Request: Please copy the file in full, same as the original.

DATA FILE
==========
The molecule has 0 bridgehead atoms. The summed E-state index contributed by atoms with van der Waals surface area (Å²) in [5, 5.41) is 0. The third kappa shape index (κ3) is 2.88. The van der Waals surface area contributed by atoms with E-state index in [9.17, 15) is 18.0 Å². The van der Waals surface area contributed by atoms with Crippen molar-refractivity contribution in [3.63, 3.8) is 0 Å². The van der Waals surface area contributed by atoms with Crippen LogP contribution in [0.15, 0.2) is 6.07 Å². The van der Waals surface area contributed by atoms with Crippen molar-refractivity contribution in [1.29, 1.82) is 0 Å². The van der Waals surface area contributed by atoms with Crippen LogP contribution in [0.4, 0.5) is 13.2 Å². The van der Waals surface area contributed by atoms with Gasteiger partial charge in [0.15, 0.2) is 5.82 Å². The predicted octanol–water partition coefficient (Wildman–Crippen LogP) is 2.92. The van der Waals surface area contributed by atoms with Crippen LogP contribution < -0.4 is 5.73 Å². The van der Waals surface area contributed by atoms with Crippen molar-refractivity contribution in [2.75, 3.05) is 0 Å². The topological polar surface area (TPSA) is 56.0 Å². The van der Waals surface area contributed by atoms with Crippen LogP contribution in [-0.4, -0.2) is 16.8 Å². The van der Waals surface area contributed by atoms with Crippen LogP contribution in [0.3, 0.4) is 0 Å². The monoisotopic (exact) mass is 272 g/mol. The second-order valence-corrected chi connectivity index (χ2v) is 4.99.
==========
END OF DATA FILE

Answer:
The molecule has 0 bridgehead atoms. The summed E-state index contributed by atoms with van der Waals surface area (Å²) in [5, 5.41) is 0. The third kappa shape index (κ3) is 2.88. The van der Waals surface area contributed by atoms with E-state index in [9.17, 15) is 18.0 Å². The van der Waals surface area contributed by atoms with Crippen molar-refractivity contribution in [3.63, 3.8) is 0 Å². The van der Waals surface area contributed by atoms with Crippen LogP contribution in [0.15, 0.2) is 6.07 Å². The van der Waals surface area contributed by atoms with Crippen molar-refractivity contribution in [1.29, 1.82) is 0 Å². The van der Waals surface area contributed by atoms with Crippen LogP contribution in [0.4, 0.5) is 13.2 Å². The van der Waals surface area contributed by atoms with Gasteiger partial charge in [0.15, 0.2) is 5.82 Å². The predicted octanol–water partition coefficient (Wildman–Crippen LogP) is 2.92. The van der Waals surface area contributed by atoms with Crippen LogP contribution < -0.4 is 5.73 Å². The van der Waals surface area contributed by atoms with Crippen molar-refractivity contribution in [2.75, 3.05) is 0 Å². The topological polar surface area (TPSA) is 56.0 Å². The van der Waals surface area contributed by atoms with Crippen LogP contribution in [-0.4, -0.2) is 16.8 Å². The van der Waals surface area contributed by atoms with Crippen LogP contribution in [0.3, 0.4) is 0 Å². The monoisotopic (exact) mass is 272 g/mol. The second-order valence-corrected chi connectivity index (χ2v) is 4.99.